Survivors of persons who perished during dictatorship are pressing Argentinian judges to investigate allegations of international offenses in Spain.
Filing the complaint yesterday were Buenos Aires residents Darío Rivas Cando (center) and Inés García Holgado (near right). (credit for photo of press conference, also depicting, at far right, Nora Cortiñas, head of the Madres de Plaza de Mayo)
Their suit marks the 1st request in Latin America for "the exercise of the principle of universal jurisdiction" over "genocide and/or crimes against humanity." (Page 2 of complaint in Spanish, available in pdf here.) It asks for an investigation extending from 1936 to 1977 -- the entire era in which General Francisco Franco (prior posts) ruled Spain, an era during which tens of thousands were killed.
Spain, of course, has been the locus for criminal proceedings against perpetrators of torture and other crimes committed under military rule in Argentina and Chile. This suit thus turns tables.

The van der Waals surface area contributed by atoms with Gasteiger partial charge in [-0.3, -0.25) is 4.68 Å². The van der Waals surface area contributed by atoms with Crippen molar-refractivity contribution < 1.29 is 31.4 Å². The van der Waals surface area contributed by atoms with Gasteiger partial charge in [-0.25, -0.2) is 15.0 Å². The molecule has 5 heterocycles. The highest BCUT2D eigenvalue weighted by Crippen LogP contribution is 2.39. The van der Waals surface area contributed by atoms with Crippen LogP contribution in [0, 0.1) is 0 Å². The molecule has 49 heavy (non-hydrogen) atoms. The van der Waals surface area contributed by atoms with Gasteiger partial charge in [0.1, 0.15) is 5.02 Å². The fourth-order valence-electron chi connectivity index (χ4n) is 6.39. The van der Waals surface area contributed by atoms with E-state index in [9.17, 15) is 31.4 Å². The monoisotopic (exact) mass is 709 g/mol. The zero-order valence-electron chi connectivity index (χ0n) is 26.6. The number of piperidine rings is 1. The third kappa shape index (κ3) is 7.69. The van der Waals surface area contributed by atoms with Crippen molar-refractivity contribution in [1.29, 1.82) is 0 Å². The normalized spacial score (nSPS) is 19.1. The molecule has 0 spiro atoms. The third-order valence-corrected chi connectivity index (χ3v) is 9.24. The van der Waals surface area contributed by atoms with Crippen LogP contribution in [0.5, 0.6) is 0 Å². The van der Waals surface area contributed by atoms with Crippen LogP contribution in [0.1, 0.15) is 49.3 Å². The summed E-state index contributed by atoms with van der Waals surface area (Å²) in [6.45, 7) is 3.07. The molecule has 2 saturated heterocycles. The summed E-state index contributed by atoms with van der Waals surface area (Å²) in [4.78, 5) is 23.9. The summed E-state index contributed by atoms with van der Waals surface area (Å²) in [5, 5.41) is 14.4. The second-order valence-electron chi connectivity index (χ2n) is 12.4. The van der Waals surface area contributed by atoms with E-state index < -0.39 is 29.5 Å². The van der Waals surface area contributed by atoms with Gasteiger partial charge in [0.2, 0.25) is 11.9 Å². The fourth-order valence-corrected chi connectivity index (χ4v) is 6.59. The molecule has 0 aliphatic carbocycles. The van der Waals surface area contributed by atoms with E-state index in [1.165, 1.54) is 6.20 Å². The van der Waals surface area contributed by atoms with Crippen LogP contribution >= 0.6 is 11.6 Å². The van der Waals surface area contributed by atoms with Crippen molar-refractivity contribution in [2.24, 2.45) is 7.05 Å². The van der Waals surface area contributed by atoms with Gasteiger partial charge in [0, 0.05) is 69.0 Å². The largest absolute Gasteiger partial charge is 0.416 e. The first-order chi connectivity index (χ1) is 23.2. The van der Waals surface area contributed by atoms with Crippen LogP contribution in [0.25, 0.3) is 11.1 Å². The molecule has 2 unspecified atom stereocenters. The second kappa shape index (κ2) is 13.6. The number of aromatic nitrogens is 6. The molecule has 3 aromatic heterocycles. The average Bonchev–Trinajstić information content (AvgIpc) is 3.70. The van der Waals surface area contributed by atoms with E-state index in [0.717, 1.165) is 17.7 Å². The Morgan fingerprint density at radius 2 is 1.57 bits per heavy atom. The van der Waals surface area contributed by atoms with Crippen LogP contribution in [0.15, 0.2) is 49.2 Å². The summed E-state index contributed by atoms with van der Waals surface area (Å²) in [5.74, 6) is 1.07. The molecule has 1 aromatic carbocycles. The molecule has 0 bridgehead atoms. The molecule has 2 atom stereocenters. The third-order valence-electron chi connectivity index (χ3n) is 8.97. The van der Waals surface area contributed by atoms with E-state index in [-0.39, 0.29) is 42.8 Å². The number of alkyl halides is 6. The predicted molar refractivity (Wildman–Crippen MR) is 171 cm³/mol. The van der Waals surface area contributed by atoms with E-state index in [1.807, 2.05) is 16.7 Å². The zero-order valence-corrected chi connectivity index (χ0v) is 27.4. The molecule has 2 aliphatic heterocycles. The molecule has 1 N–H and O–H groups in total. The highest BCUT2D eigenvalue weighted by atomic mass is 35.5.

It also affords support for the Spanish judge who initiated the investigations related to Latin America, Baltasar Garzón (left). He's been under attack in his own country: he himself is under criminal indictment for his decision to investigate crimes of the Franco era in spite of a national amnesty issued in 1977.
Efforts to continue to shield alleged perpetrators in Spain seem likely to add strength to the Argentine complainants' argument that their own national courts must enforce accountability.